Saddle Up: For those with disabilities, Wagon Wheel’s HUB opens up the world from the back of a horse

11 July 2023

It was 15 minutes by the time Grady Bettys was ready to bring his horse ride to an end Saturday morning. But for his parents, it might as well been for the entire morning. They couldn’t be happier.

Kayla and Jake Bettys  walked (and sometimes ran)  next to the horse as their son, who is autistic, rode. As the ride came to an end, Kayla commented it was the longest he had ever been on the horse since the family started using Wagon Wheel’s HUB, a faith-based therapeutic riding center based in Austin.

It was a moment of pride that carried significant meaning for the family.

“Grady is very dependent on the iPad,” Kayla said after the ride had come to an end. “It’s very hard to get him to do anything else, especially for any length of time. We’re super happy if he can get five minutes. When we first started last fall, it really was five minutes because he starts to self-harm.”

However, the changes have been dramatic, for both Grady and his younger brother Gentry, who is diagnosed with Attention-Deficit Hyperactivity Disorder.

It’s what the Bettys’ have been hoping for and thrilled to see.

“It’s fantastic,” Kayla said. “It makes me have hope because every day, to get (Grady) to do things, is a battle. It’s very exciting that he can stay there for so long. We say ‘just a little more, a little more’ … he accepts that.”

For Gentry, riding the horses is an empowering experience that can also be centering for the boys.

“Gentry — it’s his posture and his knowing what to do when he gets on the horse and how to act around the horse,” Kayla said. “He’s so calm, quiet and still. We’re looking for different things and seeing different things — all positive.”

It’s everything Wagon Wheel’s HUB’s owner, Lorna Lauinger was hoping for when she established her non profit in 2008. However, some things don’t move as fast as a horse can run, and so Wagon Wheel’s didn’t start actually taking users until last summer.

In that short period of time, though, Lauinger has seen not only the growth in Wagon Wheel’s, but the power that has come from using horses to reach those with disabilities. 

“The horses are magnificent animals and they can tell how you are feeling,” Lauinger said. “They can reach out to you.”

The dream of beginning a therapeutic riding program arose from a deeper love of the animal Lauinger had grown up with.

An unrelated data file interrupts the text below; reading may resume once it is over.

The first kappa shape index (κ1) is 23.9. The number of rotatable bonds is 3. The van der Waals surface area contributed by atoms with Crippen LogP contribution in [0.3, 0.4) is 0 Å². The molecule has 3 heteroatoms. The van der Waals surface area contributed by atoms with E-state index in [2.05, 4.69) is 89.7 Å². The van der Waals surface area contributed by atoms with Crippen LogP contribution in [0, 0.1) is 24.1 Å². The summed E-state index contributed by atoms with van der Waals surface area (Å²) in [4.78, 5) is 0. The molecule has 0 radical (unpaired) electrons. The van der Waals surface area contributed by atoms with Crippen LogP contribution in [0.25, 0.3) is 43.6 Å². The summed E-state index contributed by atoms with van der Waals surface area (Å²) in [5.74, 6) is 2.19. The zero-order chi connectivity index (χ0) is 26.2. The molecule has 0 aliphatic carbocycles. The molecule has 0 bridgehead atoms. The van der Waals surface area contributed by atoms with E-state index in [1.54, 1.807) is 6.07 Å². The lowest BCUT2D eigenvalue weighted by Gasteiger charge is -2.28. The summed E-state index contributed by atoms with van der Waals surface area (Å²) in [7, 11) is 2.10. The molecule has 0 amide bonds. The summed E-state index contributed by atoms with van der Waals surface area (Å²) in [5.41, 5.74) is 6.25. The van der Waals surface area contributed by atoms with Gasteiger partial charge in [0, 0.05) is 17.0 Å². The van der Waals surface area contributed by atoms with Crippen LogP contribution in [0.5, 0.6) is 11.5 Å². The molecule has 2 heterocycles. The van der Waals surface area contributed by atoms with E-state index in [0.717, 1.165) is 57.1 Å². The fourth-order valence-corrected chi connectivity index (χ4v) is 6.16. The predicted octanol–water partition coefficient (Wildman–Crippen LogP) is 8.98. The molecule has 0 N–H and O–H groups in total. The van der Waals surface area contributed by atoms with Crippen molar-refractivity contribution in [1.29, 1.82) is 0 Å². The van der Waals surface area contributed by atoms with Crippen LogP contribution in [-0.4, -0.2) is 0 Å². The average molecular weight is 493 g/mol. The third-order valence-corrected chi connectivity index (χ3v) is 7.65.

Over those early years she began to see the possibilities of using the animals in tandem with people.

“As I grew up I started to think, they really help people and I always wanted to do something with horses and people,” she said.

Her hopes and ideas gained steam when she thought about using horses to help her late husband, who had major health problems. Ultimately, he would be paralyzed, but before he passed, he urged Lauinger to help others, even if the horses could have helped him as well.

“He gave me a look I had never seen before,” Lauinger remembered. “‘There are more people who need it more than I do.’”

Riders are taken through a number of different activities including stretching to reach tail and ears, riding around the ring and playing various games that help with coordination and confidence.

In order to get Wagon Wheel’s rolling, Lauinger paired with a number of volunteers to help, including Eric Blust, who’s acreage east of Austin is the current location for Wagon Wheel’s.

Blust has long wanted to own horses and currently has five in his stable. Two of the older ones, both near 20, are used in the therapy.

“It’s gratifying to see it from the therapeutic side of things. Seeing the progress of the riders coming out,” he said. “That’s great to see, meet new people and socialize a little bit.”

Since his family has moved to the county, Blust has had an urge to host people, but before Wagon Wheel’s it was more of an all-encompassing wish.

“This is something I kind of envisioned down the road,” Blust said. “Not necessarily the therapeutic side, but being able to open up what we have out here and invite people to get acquainted with horses and farm life if you will.”

There’s also a bit of serendipity as the horses used this bright sunny morning. It was the horses first home prior to Blust owning the property.

Volunteer Beth Kalliokoski helped with getting the horses to come home again and the fact that they can be used for a bigger purpose makes it that much better.

“They have a great connection,” Kalliokoski said. “They really help with all sorts of disabilities. They help with their ability to move and exercise, especially with disabilities. It’s just a great opportunity for kids to come and learn.”

But the real difference is for the families themselves. Kayla said that not only does this help Grady and Gentry with their individual needs, it also gives them a chance to get out and be together.

“We’ve seen progress, we’ve met goals, we’ve set new goals,” she said. “I love that it’s something outside, it’s something we can all do as a family because that’s a big hindrance for a lot of things.”

That kind of reaction and that kind of improvement has a continued impact on Lauinger.

“It’s a dream come true,” she said. “I can see where we can build on this for more things.”

A fundraiser for Wagon Wheel’s HUB will be held at Pizza Ranch on July 27. Tips that night will go to support Wagon Wheel’s efforts.


Wagon Wheel’s HUB is looking for volunteers. If you love horses or just love helping people, then this therapeutic program may just be for you. 

Volunteers would be asked for one Saturday a month and are trained in how they can help with the program.

Anybody with an interest or questions can call 1-320-262-2864 or email [email protected].

The post Saddle Up: For those with disabilities, Wagon Wheel’s HUB opens up the world from the back of a horse appeared first on Austin Daily Herald.

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